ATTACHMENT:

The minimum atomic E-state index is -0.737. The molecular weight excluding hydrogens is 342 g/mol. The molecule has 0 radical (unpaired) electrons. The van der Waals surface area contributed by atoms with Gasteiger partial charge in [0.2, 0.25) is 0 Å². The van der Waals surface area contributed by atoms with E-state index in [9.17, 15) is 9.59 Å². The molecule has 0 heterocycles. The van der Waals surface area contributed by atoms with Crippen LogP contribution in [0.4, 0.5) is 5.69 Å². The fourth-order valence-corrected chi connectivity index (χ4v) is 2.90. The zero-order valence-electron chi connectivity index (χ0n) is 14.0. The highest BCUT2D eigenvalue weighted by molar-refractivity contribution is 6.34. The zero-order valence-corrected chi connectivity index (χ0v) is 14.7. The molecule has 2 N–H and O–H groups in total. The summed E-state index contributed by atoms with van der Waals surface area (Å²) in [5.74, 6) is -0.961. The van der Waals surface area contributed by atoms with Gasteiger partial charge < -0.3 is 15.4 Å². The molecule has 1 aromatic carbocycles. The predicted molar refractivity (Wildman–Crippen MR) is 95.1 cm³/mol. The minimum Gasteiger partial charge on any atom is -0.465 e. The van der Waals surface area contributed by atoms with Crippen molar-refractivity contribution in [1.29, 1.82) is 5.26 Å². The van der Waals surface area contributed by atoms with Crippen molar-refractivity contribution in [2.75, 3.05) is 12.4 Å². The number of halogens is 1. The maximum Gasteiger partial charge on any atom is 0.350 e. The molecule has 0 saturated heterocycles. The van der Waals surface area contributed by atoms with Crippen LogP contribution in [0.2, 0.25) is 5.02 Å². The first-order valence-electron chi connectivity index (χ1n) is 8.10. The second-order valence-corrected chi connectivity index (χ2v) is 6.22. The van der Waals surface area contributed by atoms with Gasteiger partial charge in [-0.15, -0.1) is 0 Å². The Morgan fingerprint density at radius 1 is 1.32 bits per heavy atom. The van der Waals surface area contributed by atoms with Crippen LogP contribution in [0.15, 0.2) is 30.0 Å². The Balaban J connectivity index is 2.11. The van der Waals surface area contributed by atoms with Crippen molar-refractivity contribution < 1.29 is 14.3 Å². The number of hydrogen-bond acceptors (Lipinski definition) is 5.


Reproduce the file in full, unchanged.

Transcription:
The minimum atomic E-state index is -0.737. The molecular weight excluding hydrogens is 342 g/mol. The molecule has 0 radical (unpaired) electrons. The van der Waals surface area contributed by atoms with Gasteiger partial charge in [0.2, 0.25) is 0 Å². The van der Waals surface area contributed by atoms with E-state index in [9.17, 15) is 9.59 Å². The molecule has 0 heterocycles. The van der Waals surface area contributed by atoms with Crippen LogP contribution in [0.4, 0.5) is 5.69 Å². The fourth-order valence-corrected chi connectivity index (χ4v) is 2.90. The zero-order valence-electron chi connectivity index (χ0n) is 14.0. The highest BCUT2D eigenvalue weighted by molar-refractivity contribution is 6.34. The zero-order valence-corrected chi connectivity index (χ0v) is 14.7. The molecule has 2 N–H and O–H groups in total. The summed E-state index contributed by atoms with van der Waals surface area (Å²) in [5.74, 6) is -0.961. The van der Waals surface area contributed by atoms with Gasteiger partial charge < -0.3 is 15.4 Å². The molecule has 1 aromatic carbocycles. The predicted molar refractivity (Wildman–Crippen MR) is 95.1 cm³/mol. The minimum Gasteiger partial charge on any atom is -0.465 e. The van der Waals surface area contributed by atoms with Crippen molar-refractivity contribution in [1.29, 1.82) is 5.26 Å². The van der Waals surface area contributed by atoms with Crippen molar-refractivity contribution in [2.75, 3.05) is 12.4 Å². The number of halogens is 1. The maximum Gasteiger partial charge on any atom is 0.350 e. The molecule has 0 saturated heterocycles. The van der Waals surface area contributed by atoms with Crippen LogP contribution in [0.2, 0.25) is 5.02 Å². The first-order valence-electron chi connectivity index (χ1n) is 8.10. The second-order valence-corrected chi connectivity index (χ2v) is 6.22. The van der Waals surface area contributed by atoms with Gasteiger partial charge in [-0.15, -0.1) is 0 Å². The Morgan fingerprint density at radius 1 is 1.32 bits per heavy atom. The van der Waals surface area contributed by atoms with Crippen LogP contribution in [0.15, 0.2) is 30.0 Å². The Balaban J connectivity index is 2.11. The van der Waals surface area contributed by atoms with Crippen molar-refractivity contribution < 1.29 is 14.3 Å². The number of hydrogen-bond acceptors (Lipinski definition) is 5.